Grace's Guide

British Industrial History

Grace's Guide is the leading source of historical information on industry and manufacturing in Britain. This web publication contains 130,219 pages of information and 205,613 images on early companies, their products and the people who designed and built them.

Arthur West Heaviside

From Graces Guide

Jump to: navigation, search

Arthur West Heaviside (1844–1923)

Born (presumably) at 55 King Street, Camden Town, London, son of Thomas Heaviside (1813–1896), a wood-engraver from Stockton-on-Tees, and his wife, Rachel Elizabeth (1818–1894), the daughter of John Hook West of Taunton.

Charles Wheatstone had married Rachel's sister in 1847 - through him, Arthur and his brother Oliver Heaviside were drawn into work on telegraphy.

Went to Newcastle to work in the telegraph business - presumably one of the companies which later became the Great Northern Telegraph Co.

1885 Arthur West Heaviside and William Henry Preece experimented with parallel telegraph lines and an unwired telephone receiver, discovering radio induction (later identified with the effects of crosstalk).

1887 Oliver helped his brother Arthur, an engineer in the Post Office telegraph system, to write a paper on the new "bridge system" of telephony.


1923 Obituary [1]

ARTHUR WEST HEAVISIDE, I.S.O., who was born on the 30th June, 1844, was one of the early members of the Institution, having been elected a Member in 1877.

With the passing of " A.W.H." the last of the old pre-Post Office Telegraphs veterans has gone ; but at a ripe old age, surviving many of the next generation of Post Office district chiefs. So far as history goes back, his first association with telegraphy was in the Universal Private Telegraph Co., which he joined at Newcastle on the 1st January, 1861.

At the transfer he was District Superintendent; but his later record shows that he must have had other experience, and tradition has it that he was trained by his uncle, Sir Charles Wheatstone. At the transfer of the telegraphs to the Post Office in January 1870 he was placed in charge of the North-East (North) District with headquarters at Newcastle, from which he retired on the 1st September, 1904, so that throughout his career he was stationed at one place.

From the first he appears to have been an enthusiastic experimenter. Amongst the Engineering Department records there is a drawing which shows a row of about 20 A.B.C. indicators ranged above a peg-switch with bars crossing horizontally and vertically, and an A.B.C. communicator. It is probably dated 1880, the writer's first year in the Post Office - and represents the Newcastle private-wire switch by which the city merchants were enabled to intercommunicate. How long it had taken Heaviside to build up the system before the need for a larger "Umschaiter switch" forced him to "confess," and what sort of a "row" there was when he did confess, the writer was too young to be permitted to know ! but he ventures to think that that device was the precursor of the telephone exchange. Indeed, it is not unreasonable to hold that the existence of the private-wire Wheatstone A.B.C. system was actually a factor in retarding the development of the telephone in this country. The telephone then was not what the telephone is now, and the expert A.B.C. operators could do wonders in speed on their instruments.

Heaviside went among the Newcastle merchants and manufacturers, taking note of what would be most likely to meet (or create) their needs. Later on he began systematically to convert his " switch " to a " telephone exchange," and therein developed all sorts of " gadgets." How he enjoyed the fights with Headquarters about them ! How often when he was foiled by higher authority he consoled himself with the thought that " all things will come to him that will wait " - and later on saw to it that they came! His system provided secrecy, so that no third party, not even the operator, could be in circuit once two people were put through. To the writer was assigned the task of designing the first multiple switch in England and it had to meet this requirement for Newcastle. Then Heaviside was pioneer of underground wires for telephones, so that open wires practically did not exist for telephone subscribers at Newcastle from very early days.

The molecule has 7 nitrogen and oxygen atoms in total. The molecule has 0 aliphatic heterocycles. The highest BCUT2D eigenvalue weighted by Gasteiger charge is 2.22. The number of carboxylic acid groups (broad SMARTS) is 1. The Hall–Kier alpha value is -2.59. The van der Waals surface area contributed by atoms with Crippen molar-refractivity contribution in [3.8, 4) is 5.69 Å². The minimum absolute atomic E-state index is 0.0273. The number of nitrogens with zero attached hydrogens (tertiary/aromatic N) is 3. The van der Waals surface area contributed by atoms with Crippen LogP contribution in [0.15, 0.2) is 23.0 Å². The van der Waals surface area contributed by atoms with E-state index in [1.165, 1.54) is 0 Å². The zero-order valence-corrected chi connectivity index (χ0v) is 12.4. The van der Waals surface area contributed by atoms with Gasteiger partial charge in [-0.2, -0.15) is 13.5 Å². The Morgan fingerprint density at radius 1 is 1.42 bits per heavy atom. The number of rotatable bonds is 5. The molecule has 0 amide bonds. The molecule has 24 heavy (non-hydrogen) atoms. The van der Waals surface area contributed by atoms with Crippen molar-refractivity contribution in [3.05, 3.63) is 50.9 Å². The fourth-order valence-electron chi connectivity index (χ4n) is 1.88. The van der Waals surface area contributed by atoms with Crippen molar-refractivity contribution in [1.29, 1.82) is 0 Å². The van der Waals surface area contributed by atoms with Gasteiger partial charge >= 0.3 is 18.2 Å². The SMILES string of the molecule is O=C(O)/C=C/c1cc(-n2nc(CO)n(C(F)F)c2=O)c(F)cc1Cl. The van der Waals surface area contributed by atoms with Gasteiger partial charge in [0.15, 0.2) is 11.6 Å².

He had a wider outlook, however, and was one of the most active of the founders of the Newcastle Electricity Supply Co. and acted as their consulting engineer. Also he was the first Chairman of the Newcastle Local Section (now North-Eastern Centre) of the Institution in 1900-01. In 1881 he presented a paper to the Institution on induction between telegraph and telephone wires. On the moors of Northumberland he supervised all Preece's earlier investigations of inductive wireless telegraphy. In fact, wherever there was a chance of getting in touch with the latest developments of electrical science or of getting in front of them Heaviside jumped at it.

He had robust health and was fond of outdoor life. He assisted in the formation of the Tyneside Volunteer Submarine Engineers ; and one may assume that he was one of their most active members. He was held in universal esteem and respect by every member of his staff, as a keen, just business man and a gentleman.

After his retirement he contributed a paper to the Institution of Post Office Electrical Engineers, and he was recalled to the Post Office for about a year to assist on the Post Office valuation staff of the National Telephone Co.'s system. After that only a few of his old colleagues kept in touch with him. During the war he went to Torquay, and this year he returned to London apparently still his old self but somewhat feeble.

He passed away on the 22nd September, 1923.


See Also

Loading...

Sources of Information

  1. 1923 Institution of Electrical Engineers: Obituaries